I normally don't comment unless there is something I can add or have an opinion on...and powerful people tend to scare me into being just a silent visitor... ;D

Alex J. Cavanaugh said...

Thanks Michael and you're welcome.

Isis, I wonder if "Walking Carpet" is cussing?

Thanks, Sia - I guess I get around.

Thank you, Leovi!

Mel, that was the post of his I was referring to.

Thanks, Donna! And I know - I'm definitely old enough to remember when it wasn't so prolific.

Johanna, it's like a gangster movie - no cussing would be odd. So sometimes it just fits.

Thank you, Nancy!!

Cate, you're welcome!

Rawknrobyn.blogspot.com said...

I love you Alex. Thanks for the award.
xoRobyn

E.R. King said...

Thanks for introducing me to Cate Masters! I look forward to following her blog.

cleemckenzie said...

Cussing: I'm not wild about it in YA's unless it's absolutely necessary and appropriate. I gave up reading one book when I found more "F" words on the page than any others. Who needs that?

Congrats on the featured article. Off to take a look.

Brinda said...

I voted on both categories at movie 411. You are in the lead in both!!

farawayeyes said...

Of course you wouldn't cuss. I might be a little disappointed if you did.

Still the nicest blogger out there. Nicest and most informative posts. Definitely the nicest comments.

Don't change a thing.

David P. King said...

Thanks for the shout-out, Alex! Glad to read your thoughts on the topic. It's kind of a hot button, lately.

Alex J. Cavanaugh said...

You're welcome, Robyn!

Thanks, Lee!

Brinda, really? Whoa... Thanks for voting!

Faraway, thank you and I am ever so humbled.

David, it is! Decided not to tackle the overall issue and just go with what I did in my writing.

Empty Nest Insider said...

Congratulations on your award, and I also voted for you at 411! I'll bet your parents never had to wash your mouth out with soap!

nutschell said...

I've done voting! COngratulations on the article and the award. Man, I seriously don't know how you manage to do all these things--and leave great comments besides! Do you ever sleep?

Shelley Munro said...

What a lot of great news. I've been enjoying Game of Thrones and agree the cursing fits. The series Deadwood is full of swearing. It took me a while to get into this series because of this.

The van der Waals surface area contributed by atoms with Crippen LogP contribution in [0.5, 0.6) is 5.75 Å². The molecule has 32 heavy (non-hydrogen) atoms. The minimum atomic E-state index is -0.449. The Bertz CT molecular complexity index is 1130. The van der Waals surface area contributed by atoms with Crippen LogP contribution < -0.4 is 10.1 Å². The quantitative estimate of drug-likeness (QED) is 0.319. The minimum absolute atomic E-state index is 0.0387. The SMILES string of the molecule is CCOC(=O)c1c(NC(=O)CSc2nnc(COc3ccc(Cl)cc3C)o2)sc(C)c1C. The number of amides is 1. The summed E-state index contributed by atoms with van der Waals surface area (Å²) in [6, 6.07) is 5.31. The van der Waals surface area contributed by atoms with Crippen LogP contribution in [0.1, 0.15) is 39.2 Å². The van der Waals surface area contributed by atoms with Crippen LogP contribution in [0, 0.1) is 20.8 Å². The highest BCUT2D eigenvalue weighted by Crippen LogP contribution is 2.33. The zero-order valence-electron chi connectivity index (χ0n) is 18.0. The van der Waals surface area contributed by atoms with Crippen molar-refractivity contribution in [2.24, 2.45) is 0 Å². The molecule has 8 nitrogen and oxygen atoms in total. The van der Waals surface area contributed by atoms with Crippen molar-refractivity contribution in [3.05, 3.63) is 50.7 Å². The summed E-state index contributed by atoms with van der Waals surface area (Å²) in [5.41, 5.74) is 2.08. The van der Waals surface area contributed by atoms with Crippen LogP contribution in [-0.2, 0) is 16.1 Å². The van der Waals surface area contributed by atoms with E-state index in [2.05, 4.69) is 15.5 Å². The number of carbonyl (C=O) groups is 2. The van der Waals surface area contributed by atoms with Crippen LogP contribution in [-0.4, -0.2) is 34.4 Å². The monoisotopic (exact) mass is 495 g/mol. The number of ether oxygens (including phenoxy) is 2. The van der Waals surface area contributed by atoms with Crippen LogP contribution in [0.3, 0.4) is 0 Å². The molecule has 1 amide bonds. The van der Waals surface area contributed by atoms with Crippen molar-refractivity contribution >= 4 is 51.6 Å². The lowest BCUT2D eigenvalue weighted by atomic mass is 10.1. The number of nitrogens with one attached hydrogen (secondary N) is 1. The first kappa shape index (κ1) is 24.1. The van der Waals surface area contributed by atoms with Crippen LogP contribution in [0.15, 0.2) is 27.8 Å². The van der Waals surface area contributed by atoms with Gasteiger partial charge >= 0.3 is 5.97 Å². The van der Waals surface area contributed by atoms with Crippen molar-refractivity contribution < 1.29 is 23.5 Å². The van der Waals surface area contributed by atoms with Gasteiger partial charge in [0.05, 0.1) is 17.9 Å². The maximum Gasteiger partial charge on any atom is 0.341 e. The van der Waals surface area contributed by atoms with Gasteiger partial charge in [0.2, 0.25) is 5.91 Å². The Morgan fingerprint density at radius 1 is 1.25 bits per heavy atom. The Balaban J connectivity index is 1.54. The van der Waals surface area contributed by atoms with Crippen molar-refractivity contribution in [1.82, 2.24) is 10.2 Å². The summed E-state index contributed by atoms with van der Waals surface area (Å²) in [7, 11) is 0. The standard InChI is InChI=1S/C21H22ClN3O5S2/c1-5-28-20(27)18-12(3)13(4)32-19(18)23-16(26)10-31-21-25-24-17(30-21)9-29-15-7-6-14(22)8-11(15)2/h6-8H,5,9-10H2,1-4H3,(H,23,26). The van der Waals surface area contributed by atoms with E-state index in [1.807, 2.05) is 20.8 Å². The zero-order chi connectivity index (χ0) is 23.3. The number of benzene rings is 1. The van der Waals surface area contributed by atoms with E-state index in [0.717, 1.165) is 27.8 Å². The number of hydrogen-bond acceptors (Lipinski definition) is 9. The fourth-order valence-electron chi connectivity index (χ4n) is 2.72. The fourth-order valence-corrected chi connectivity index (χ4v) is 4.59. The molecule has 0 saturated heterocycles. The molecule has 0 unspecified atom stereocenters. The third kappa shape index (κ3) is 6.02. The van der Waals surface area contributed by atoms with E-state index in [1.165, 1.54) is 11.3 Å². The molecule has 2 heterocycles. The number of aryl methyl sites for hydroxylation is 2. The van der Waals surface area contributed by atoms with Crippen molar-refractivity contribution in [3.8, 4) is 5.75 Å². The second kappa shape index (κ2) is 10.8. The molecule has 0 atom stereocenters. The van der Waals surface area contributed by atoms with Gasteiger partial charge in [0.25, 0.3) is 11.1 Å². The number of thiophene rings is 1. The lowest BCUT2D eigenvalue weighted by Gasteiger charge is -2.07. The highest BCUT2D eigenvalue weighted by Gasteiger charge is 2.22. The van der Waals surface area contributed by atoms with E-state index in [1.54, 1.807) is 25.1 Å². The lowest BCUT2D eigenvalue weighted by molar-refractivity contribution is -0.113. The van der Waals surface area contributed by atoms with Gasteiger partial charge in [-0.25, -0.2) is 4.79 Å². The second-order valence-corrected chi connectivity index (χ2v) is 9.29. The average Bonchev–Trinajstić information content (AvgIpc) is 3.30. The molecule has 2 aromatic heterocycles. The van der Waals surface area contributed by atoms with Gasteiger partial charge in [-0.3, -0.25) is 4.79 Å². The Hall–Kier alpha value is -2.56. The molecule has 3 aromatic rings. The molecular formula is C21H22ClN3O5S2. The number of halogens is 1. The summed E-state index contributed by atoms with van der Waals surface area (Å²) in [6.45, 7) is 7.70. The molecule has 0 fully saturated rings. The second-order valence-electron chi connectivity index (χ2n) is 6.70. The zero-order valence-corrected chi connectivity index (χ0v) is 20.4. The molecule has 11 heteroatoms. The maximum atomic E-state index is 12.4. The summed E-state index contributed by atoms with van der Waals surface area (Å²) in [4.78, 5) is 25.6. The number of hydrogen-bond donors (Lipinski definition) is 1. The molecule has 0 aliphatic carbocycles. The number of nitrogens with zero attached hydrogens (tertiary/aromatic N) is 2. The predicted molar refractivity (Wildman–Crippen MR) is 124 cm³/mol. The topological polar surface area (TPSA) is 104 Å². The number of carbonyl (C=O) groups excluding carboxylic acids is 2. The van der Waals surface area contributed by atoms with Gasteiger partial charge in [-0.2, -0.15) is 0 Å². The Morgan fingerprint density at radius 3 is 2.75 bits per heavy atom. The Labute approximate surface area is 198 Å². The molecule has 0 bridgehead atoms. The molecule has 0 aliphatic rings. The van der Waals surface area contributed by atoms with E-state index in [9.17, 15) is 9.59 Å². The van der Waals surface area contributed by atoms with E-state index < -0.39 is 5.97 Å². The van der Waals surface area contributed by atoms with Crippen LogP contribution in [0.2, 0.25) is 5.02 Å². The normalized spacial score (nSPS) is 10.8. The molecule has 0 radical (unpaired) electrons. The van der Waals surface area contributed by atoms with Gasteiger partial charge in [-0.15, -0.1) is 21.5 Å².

Southpaw said...

Well if this post had at least ONE...j/k I find overuse of curse words distracting but there are appropriate settings and characters where it does work.

Fantasy Nibbles said...

Yep, you definitely made the right choice, there's more than enough swearing going on around me all day every day, I don't need to read it as well! And it's, of course, a sign of much higher intelligence if you can avoid it ;) Plus I'm already reading CassaStar to my son, he's only 2 but he loves to be read to and I think it's good to give him a change from Spot and Thomas the tank engine once in awhile :)

Tara Tyler said...

woah! that brain blog overload!
ouch!

today i dub thee alex the promoter!

GigglesandGuns said...

Now that you mention it, I've never put a book done because it lacked cussing. I have dropped a few for having way too much for no particular reason.

LOL you cuss just fine, Alex :o))))

Jay Noel said...

I cuss a lot in real life, but it's non-existent in my own writing. Weird but true.

I think there's one curse word in all of Episodes IV-VI. When Princess Leia shoots the grill to the garbage shoot during her "rescue," Han yells, "What the hell are you doin'?" And that's pretty much it.

Copyboy said...

You are gold! Of course I voted for you!!!! BTW...you are kicking butt!

Alex J. Cavanaugh said...

Julie, not me! Now my older brother - that's a different story. Thanks!

Nutschell, I like my sleep. Don't worry, I'm not missing any.

Thanks, Southpaw!

Fantasy, really? Thank you so much!

Tara, I have a new title - thank you!

Mary, glad I hit the mark.

Jay, that is about the extent of it.

Copyboy, thanks! Am I?

Sangu Mandanna said...

I think swearing's fine if it's appropriate to the story and not just there for shock value - but I can't say I've never noticed the LACK of it and thought 'hmm I wish someone said the F-word more...'